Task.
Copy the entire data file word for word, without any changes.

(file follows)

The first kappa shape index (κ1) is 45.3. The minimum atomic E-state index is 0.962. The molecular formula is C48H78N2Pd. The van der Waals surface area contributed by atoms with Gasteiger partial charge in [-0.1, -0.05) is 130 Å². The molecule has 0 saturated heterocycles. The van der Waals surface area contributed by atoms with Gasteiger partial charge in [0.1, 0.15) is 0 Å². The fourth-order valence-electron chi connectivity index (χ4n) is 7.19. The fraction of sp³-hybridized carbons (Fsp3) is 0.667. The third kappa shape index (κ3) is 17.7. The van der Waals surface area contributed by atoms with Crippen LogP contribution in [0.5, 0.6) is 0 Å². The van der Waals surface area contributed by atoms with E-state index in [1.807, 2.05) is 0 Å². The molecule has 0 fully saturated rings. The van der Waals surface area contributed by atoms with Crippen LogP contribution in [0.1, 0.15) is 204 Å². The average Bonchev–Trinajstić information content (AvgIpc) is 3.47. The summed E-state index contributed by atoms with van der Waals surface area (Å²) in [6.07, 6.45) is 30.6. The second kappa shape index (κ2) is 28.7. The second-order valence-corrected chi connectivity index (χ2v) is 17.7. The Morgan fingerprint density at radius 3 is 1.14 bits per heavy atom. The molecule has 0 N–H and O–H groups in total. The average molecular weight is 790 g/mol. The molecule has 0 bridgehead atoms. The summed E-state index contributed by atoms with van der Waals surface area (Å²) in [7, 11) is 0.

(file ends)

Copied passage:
The first kappa shape index (κ1) is 45.3. The minimum atomic E-state index is 0.962. The molecular formula is C48H78N2Pd. The van der Waals surface area contributed by atoms with Gasteiger partial charge in [-0.1, -0.05) is 130 Å². The molecule has 0 saturated heterocycles. The van der Waals surface area contributed by atoms with Gasteiger partial charge in [0.1, 0.15) is 0 Å². The fourth-order valence-electron chi connectivity index (χ4n) is 7.19. The fraction of sp³-hybridized carbons (Fsp3) is 0.667. The third kappa shape index (κ3) is 17.7. The van der Waals surface area contributed by atoms with Crippen LogP contribution in [0.5, 0.6) is 0 Å². The van der Waals surface area contributed by atoms with E-state index in [1.807, 2.05) is 0 Å². The molecule has 0 fully saturated rings. The van der Waals surface area contributed by atoms with Crippen LogP contribution in [0.1, 0.15) is 204 Å². The average Bonchev–Trinajstić information content (AvgIpc) is 3.47. The summed E-state index contributed by atoms with van der Waals surface area (Å²) in [6.07, 6.45) is 30.6. The second kappa shape index (κ2) is 28.7. The second-order valence-corrected chi connectivity index (χ2v) is 17.7. The Morgan fingerprint density at radius 3 is 1.14 bits per heavy atom. The molecule has 0 N–H and O–H groups in total. The average molecular weight is 790 g/mol. The molecule has 0 bridgehead atoms. The summed E-state index contributed by atoms with van der Waals surface area (Å²) in [7, 11) is 0.